The right has decided to turn the humanitarian crisis at the southern border in the United States into their next Benghazi, with Fox running hundreds of segments a day, breathlessly "reporting" on the recent influx of unaccompanied migrant children who are fleeing Central America and fearmongering that terrorists are coming across the U.S.-Mexico border:
This week, Republican members of Congress went to the U.S.-Mexico border with the intent of hammering President Joe Biden on the recent increase in migrant crossings at the border, and House Minority Leader Kevin McCarthy (R-CA) suggested that suspected terrorists are trying to cross. Despite a lack of evidence, right-wing media are echoing the Republican lawmakers in fearmongering that terrorists were crossing the border, at times suggesting migrants from countries such as Yemen, Turkey, or Iran pose a threat by nature of their home countries. [...]
The assertion that terrorists are crossing the southern border is not new on the right, and former President Donald Trump’s administration and his right-wing allies frequently pushed the scare tactic even though it has been repeatedly debunked. Now, right-wing media are helping Republicans take advantage of an increase in migrants coming across the border to fearmonger that migrants coming from countries like Yemen, Turkey, and Iran are terrorists.
As the United Nations Office for the Coordination of Humanitarian Affairs (OCHA) reported this week, despite the fact that the Trump administration carried out the "cruelest anti-migration policies in decades," they also "presided over the largest flows of migration at the U.S.-Mexico border since the mid-2000s."
They also put the Mexico "border crisis" narrative being pushed by the right into context:
The increased numbers of people crossing the border right now is something that border experts have predicted for some time now.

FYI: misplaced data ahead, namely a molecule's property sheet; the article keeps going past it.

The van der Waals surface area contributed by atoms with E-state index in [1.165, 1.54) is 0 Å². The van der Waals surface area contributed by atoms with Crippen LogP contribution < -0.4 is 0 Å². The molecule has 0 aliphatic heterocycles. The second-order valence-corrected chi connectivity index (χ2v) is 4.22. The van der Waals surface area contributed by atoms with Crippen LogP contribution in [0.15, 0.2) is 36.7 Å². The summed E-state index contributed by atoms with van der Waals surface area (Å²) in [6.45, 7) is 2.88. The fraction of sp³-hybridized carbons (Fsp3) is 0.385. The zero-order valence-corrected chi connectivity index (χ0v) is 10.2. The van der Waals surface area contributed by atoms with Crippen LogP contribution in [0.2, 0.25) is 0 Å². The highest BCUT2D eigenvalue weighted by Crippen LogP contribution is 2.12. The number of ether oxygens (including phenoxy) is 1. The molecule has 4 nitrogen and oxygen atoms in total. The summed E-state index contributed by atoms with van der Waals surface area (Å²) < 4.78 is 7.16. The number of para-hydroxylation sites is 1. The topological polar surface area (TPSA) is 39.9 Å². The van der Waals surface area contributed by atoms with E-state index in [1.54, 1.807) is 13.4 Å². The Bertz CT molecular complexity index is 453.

The increased border crossings was predictable, not because of Biden administration policies like winding down “Remain with Mexico,” but because of the dangers put in place by Trump’s cruel and illegal policies of deterrence.
Of the 96,974 migrants whom Border Patrol “encountered” in February, it quickly expelled 72 percent—down only slightly from the end of the Trump administration, which expelled 85 percent in December and 83 percent in January. The remainder whom Border Patrol actually had to process last month—26,791 migrants—was the 77th most out of the past 114 months. Being in 77th place hardly constitutes a crisis.
There is a serious capacity issue right now, though, for one especially vulnerable category of migrant: children who arrive unaccompanied by a parent or guardian.
And as journalist Maria Hinojosa discussed in the segment above, this humanitarian crisis is nothing new:
Hinojosa urged President Biden to change the narrative on why these children are fleeing to America and to focus on the humanitarian aspect of the crisis, and the fact that it's fear and desperation driving people here, not the desire to come to the United States to pick vegetables.